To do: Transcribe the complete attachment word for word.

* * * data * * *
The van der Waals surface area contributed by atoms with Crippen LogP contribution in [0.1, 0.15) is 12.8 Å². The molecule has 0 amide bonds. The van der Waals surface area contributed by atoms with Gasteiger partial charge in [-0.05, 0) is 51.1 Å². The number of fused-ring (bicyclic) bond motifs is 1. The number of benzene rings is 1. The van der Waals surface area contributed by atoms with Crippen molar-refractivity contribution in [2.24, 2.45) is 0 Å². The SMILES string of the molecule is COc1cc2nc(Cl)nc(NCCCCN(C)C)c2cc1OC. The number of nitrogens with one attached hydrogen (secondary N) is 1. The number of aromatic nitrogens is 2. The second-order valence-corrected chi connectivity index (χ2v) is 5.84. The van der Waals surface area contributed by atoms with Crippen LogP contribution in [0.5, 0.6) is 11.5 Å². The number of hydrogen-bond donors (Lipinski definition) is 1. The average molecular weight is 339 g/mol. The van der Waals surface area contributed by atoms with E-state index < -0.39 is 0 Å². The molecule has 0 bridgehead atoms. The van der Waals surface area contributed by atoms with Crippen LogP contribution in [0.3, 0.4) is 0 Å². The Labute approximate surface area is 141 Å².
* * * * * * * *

The van der Waals surface area contributed by atoms with Crippen LogP contribution in [0.1, 0.15) is 12.8 Å². The molecule has 0 amide bonds. The van der Waals surface area contributed by atoms with Gasteiger partial charge in [-0.05, 0) is 51.1 Å². The number of fused-ring (bicyclic) bond motifs is 1. The number of benzene rings is 1. The van der Waals surface area contributed by atoms with Crippen molar-refractivity contribution in [2.24, 2.45) is 0 Å². The SMILES string of the molecule is COc1cc2nc(Cl)nc(NCCCCN(C)C)c2cc1OC. The number of nitrogens with one attached hydrogen (secondary N) is 1. The number of aromatic nitrogens is 2. The second-order valence-corrected chi connectivity index (χ2v) is 5.84. The van der Waals surface area contributed by atoms with Crippen LogP contribution in [0.5, 0.6) is 11.5 Å². The number of hydrogen-bond donors (Lipinski definition) is 1. The average molecular weight is 339 g/mol. The van der Waals surface area contributed by atoms with E-state index < -0.39 is 0 Å². The molecule has 0 bridgehead atoms. The van der Waals surface area contributed by atoms with Crippen LogP contribution in [0.3, 0.4) is 0 Å². The Labute approximate surface area is 141 Å².